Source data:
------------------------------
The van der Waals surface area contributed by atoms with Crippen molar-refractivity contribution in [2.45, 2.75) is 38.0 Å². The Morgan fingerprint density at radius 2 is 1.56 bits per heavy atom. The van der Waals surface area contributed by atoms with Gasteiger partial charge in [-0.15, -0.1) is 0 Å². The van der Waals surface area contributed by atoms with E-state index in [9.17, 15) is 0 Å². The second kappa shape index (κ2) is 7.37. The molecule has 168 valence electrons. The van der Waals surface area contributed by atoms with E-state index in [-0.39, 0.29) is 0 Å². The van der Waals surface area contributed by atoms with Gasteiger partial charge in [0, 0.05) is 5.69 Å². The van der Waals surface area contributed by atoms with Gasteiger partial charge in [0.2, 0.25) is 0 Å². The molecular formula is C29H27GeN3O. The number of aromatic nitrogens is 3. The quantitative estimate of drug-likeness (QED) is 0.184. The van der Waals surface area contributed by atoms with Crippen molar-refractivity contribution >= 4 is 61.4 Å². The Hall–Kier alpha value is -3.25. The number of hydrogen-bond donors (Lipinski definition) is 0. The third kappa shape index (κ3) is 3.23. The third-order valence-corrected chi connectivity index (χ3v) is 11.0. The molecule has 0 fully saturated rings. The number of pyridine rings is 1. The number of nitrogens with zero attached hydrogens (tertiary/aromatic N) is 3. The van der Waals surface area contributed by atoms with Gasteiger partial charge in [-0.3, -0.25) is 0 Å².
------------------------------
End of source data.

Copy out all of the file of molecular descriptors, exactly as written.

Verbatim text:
The van der Waals surface area contributed by atoms with Crippen molar-refractivity contribution in [2.45, 2.75) is 38.0 Å². The Morgan fingerprint density at radius 2 is 1.56 bits per heavy atom. The van der Waals surface area contributed by atoms with Gasteiger partial charge in [-0.15, -0.1) is 0 Å². The van der Waals surface area contributed by atoms with E-state index in [9.17, 15) is 0 Å². The second kappa shape index (κ2) is 7.37. The molecule has 168 valence electrons. The van der Waals surface area contributed by atoms with E-state index in [-0.39, 0.29) is 0 Å². The van der Waals surface area contributed by atoms with Gasteiger partial charge in [0, 0.05) is 5.69 Å². The van der Waals surface area contributed by atoms with Gasteiger partial charge in [0.2, 0.25) is 0 Å². The molecular formula is C29H27GeN3O. The number of aromatic nitrogens is 3. The quantitative estimate of drug-likeness (QED) is 0.184. The van der Waals surface area contributed by atoms with Crippen molar-refractivity contribution >= 4 is 61.4 Å². The Hall–Kier alpha value is -3.25. The number of hydrogen-bond donors (Lipinski definition) is 0. The third kappa shape index (κ3) is 3.23. The third-order valence-corrected chi connectivity index (χ3v) is 11.0. The molecule has 0 fully saturated rings. The number of pyridine rings is 1. The number of nitrogens with zero attached hydrogens (tertiary/aromatic N) is 3. The van der Waals surface area contributed by atoms with Gasteiger partial charge in [-0.3, -0.25) is 0 Å².